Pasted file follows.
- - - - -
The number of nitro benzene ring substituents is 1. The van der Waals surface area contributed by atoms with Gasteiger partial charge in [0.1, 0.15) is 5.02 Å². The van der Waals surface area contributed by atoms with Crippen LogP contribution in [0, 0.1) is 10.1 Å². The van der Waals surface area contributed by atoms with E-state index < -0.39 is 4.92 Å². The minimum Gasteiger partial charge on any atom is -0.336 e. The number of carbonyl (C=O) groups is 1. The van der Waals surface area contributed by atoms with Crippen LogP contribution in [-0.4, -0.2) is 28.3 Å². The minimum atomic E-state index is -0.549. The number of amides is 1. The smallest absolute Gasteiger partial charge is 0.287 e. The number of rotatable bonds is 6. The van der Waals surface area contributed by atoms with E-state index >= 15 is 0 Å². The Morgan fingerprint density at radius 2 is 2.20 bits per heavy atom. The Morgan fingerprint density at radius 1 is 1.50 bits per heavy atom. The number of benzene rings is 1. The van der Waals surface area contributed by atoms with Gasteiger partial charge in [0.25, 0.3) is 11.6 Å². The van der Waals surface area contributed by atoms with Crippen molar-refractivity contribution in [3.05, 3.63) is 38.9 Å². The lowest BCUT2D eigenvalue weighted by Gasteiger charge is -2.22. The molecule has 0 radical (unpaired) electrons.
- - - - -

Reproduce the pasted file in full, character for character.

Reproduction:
The number of nitro benzene ring substituents is 1. The van der Waals surface area contributed by atoms with Gasteiger partial charge in [0.1, 0.15) is 5.02 Å². The van der Waals surface area contributed by atoms with Crippen LogP contribution in [0, 0.1) is 10.1 Å². The van der Waals surface area contributed by atoms with E-state index < -0.39 is 4.92 Å². The minimum Gasteiger partial charge on any atom is -0.336 e. The number of carbonyl (C=O) groups is 1. The van der Waals surface area contributed by atoms with Crippen LogP contribution in [-0.4, -0.2) is 28.3 Å². The minimum atomic E-state index is -0.549. The number of amides is 1. The smallest absolute Gasteiger partial charge is 0.287 e. The number of rotatable bonds is 6. The van der Waals surface area contributed by atoms with E-state index >= 15 is 0 Å². The Morgan fingerprint density at radius 2 is 2.20 bits per heavy atom. The Morgan fingerprint density at radius 1 is 1.50 bits per heavy atom. The number of benzene rings is 1. The van der Waals surface area contributed by atoms with Gasteiger partial charge in [0.25, 0.3) is 11.6 Å². The van der Waals surface area contributed by atoms with Crippen molar-refractivity contribution in [3.05, 3.63) is 38.9 Å². The lowest BCUT2D eigenvalue weighted by Gasteiger charge is -2.22. The molecule has 0 radical (unpaired) electrons.